IMIS | Flanders Marine Institute

Flanders Marine Institute

Platform for marine research


Publications | Institutes | Persons | Datasets | Projects | Maps
[ report an error in this record ]basket (0): add | show Printer-friendly version

Sediment biogeochemistry in an East African mangrove forest (Gazi Bay,Kenya)
Middelburg, J. J.; Nieuwenhuize, J.; Slim, F. J.; Ohowa, B. (1996). Sediment biogeochemistry in an East African mangrove forest (Gazi Bay,Kenya). Biogeochemistry 34(3): 133-155
In: Biogeochemistry. Springer: Dordrecht; Lancaster; Boston. ISSN 0168-2563, more
Peer reviewed article  

Available in  Authors 

Author keywords
    biogeochemistry, mangrove, sediments, organic carbon, nitrogen, carbonate dissolution

Authors  Top 
  • Middelburg, J. J., more
  • Nieuwenhuize, J.
  • Slim, F. J.
  • Ohowa, B.

    The biogeochemistry of mangrove sediments was investigated in several mangrove forest communities in Gazi Bay, a coastal lagoon in Kenya, Africa. Carbon dioxide fluxes, sediment median grain sizes, sedimentary organic carbon, nitrogen and phosphorus contents and pore-water characteristics (ammonium, nitrate, sulfate and chloride) could be related to forest type. Mangrove sediments have pH values that range from 3.5 to 8.3 due to the limited buffer capacity of these sediments and intense acidifying processes such as aerobic degradation of organic matter, oxidation of reduced components, ammonium uptake by roots and root respiration. The mangrove sediments are nitrogen-rich compared to mangrove litter, as a result of microbial nitrogen retention, uptake and fixation, and import of nitrogen-rich material. It appears that mangrove sediments in Gazi Bay act as a nutrient and carbon sink rather than as a source for adjacent seagrass and reef ecosystems.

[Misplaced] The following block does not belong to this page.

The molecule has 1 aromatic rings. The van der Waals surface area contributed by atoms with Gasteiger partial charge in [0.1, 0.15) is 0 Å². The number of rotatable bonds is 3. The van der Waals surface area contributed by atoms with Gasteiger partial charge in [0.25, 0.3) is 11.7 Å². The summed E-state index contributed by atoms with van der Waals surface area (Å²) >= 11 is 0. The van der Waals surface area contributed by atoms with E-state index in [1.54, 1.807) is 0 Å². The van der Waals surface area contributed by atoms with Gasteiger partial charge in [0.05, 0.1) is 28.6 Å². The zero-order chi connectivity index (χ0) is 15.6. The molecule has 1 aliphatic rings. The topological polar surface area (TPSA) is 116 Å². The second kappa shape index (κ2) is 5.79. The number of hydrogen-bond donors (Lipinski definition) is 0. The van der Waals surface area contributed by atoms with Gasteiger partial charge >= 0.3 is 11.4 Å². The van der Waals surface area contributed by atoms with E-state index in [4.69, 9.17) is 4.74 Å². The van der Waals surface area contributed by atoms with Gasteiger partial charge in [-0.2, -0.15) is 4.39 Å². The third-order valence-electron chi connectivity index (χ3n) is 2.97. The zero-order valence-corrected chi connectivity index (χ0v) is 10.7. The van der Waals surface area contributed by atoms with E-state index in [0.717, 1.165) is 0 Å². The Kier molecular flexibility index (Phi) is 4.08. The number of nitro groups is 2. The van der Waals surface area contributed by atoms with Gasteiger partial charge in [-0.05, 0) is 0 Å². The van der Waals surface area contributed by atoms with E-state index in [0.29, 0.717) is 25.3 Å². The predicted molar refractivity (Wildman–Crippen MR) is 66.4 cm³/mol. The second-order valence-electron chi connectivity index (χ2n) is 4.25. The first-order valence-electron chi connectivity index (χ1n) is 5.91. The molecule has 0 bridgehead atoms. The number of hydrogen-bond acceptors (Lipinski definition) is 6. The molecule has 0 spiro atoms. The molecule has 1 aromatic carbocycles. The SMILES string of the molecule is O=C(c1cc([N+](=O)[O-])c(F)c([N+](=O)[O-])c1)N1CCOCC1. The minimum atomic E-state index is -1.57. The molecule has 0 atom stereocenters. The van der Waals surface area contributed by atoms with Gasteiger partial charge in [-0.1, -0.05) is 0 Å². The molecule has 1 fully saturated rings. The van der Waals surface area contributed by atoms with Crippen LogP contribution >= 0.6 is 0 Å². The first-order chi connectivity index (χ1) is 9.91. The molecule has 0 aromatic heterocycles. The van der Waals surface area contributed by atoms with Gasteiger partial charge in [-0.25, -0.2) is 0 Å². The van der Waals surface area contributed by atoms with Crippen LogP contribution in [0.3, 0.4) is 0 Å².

All data in IMIS is subject to the VLIZ privacy policy Top | Authors